The Day of the Triffids
Directed by Steve Stekeley
Bernard Gordon from a novel by John Wyndam
Allied Artists Pictures/Security Pictures Ltd.
First viewing/Amazon Prime
Well, I can hardly think of anything cooler than a story about a small band of survivors that tries to battle carnivorous plants in a world gone blind.
As the story begins, the world is being treated to the most spectacular meteor showers in recorded history. All eyes are glued on the heavens. All, that is, except for a few lucky people. Naval officer Bill Masen (Howard Heel) was recovering from eye surgery and blind folded. When he wakes the next morning he cannot rouse the doctor or anyone else from the clinic. He unwraps his own bandages and discovers a London that seems entirely populated by blind people. Eventually he meets up with a little girl who spent the night of the meteor shower stowed away in a freight car. The two go on to meet up with huge, and mobile, carnivorous plants that seem determined to wipe out humanity. As they try to find help outside the city, they eventually come across a few other survivors nursing a number of blind people in a mansion.
On a separate track, marine biologists Tom (Kieron Moore) and Karen (Janette Scott) Goodwin conduct research in an isolated light house. Tom is evidently trying to drink himself to death and has no inclination to see the light show. Karen stands by her man, wringing her hands. But the Triffids have found even their little island and Tom finally has to put on his big boy pants and get to work.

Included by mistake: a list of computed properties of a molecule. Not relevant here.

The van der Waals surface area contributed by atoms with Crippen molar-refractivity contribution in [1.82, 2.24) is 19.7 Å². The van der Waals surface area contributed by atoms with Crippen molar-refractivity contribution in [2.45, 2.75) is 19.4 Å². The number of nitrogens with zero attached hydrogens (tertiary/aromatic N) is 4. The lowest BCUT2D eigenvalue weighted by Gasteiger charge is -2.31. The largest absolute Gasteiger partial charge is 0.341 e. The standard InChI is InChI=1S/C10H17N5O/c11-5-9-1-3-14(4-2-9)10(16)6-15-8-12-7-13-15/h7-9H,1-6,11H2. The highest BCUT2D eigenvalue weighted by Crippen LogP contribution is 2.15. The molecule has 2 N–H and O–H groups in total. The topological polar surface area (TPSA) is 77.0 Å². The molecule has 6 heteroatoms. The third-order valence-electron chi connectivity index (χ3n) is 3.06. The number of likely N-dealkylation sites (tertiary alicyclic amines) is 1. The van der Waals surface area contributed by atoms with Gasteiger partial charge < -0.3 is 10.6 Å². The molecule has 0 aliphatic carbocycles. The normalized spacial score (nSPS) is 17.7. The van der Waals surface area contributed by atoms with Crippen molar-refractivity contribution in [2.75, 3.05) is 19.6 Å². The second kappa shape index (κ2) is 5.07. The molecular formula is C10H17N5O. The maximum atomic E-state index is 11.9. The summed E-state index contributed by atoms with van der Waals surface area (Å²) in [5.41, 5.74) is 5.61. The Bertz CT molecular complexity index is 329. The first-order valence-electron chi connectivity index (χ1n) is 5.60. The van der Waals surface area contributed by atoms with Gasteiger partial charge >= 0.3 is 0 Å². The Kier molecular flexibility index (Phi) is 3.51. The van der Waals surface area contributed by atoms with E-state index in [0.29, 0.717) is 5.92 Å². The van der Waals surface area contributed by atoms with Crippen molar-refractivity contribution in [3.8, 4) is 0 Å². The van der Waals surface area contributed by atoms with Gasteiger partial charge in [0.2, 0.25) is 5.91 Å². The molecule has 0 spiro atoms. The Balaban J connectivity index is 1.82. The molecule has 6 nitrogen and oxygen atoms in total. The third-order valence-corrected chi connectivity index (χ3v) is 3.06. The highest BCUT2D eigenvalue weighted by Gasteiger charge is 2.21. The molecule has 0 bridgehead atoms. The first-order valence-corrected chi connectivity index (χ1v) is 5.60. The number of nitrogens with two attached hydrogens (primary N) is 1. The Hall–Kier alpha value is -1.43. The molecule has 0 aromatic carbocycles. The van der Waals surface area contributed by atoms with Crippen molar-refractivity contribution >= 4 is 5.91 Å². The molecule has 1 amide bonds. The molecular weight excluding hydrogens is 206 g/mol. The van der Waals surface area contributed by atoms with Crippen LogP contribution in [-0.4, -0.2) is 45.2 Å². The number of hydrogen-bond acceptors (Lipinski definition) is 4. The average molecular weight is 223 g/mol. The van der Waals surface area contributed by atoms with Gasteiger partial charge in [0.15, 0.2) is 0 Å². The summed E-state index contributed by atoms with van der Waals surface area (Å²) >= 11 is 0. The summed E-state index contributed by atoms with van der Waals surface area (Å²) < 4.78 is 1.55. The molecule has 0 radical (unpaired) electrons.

It’s got a certain amount of cheese and the bi-furcated solution to the problem doesn’t bear much scrutiny. No matter, I loved this thing. Just the idea of all these newly blind people bumping into each other while being pursued by plants caught my fancy.
The Day of the Triffids was the last movie referenced in the song “Science Fiction Double Feature” that I had left to watch. If you would like to pursue this quest you will end up seeing: The Day the Earth Stood Still (1951); Flash Gordon (1936); The Invisible Man (1933); King Kong (1933); It Came from Outer Space (1953); Doctor X (1932); Forbidden Planet (1956); Tarantula (1955); Day of the Triffids (1963); Night of the Demon/Curse of the Demon (1957) and When Worlds Collide (1951). Anyone interested in seeing some really classic sci-fi could do far worse than this list.
“Science Fiction Double Feature” from The Rocky Horror Picture Show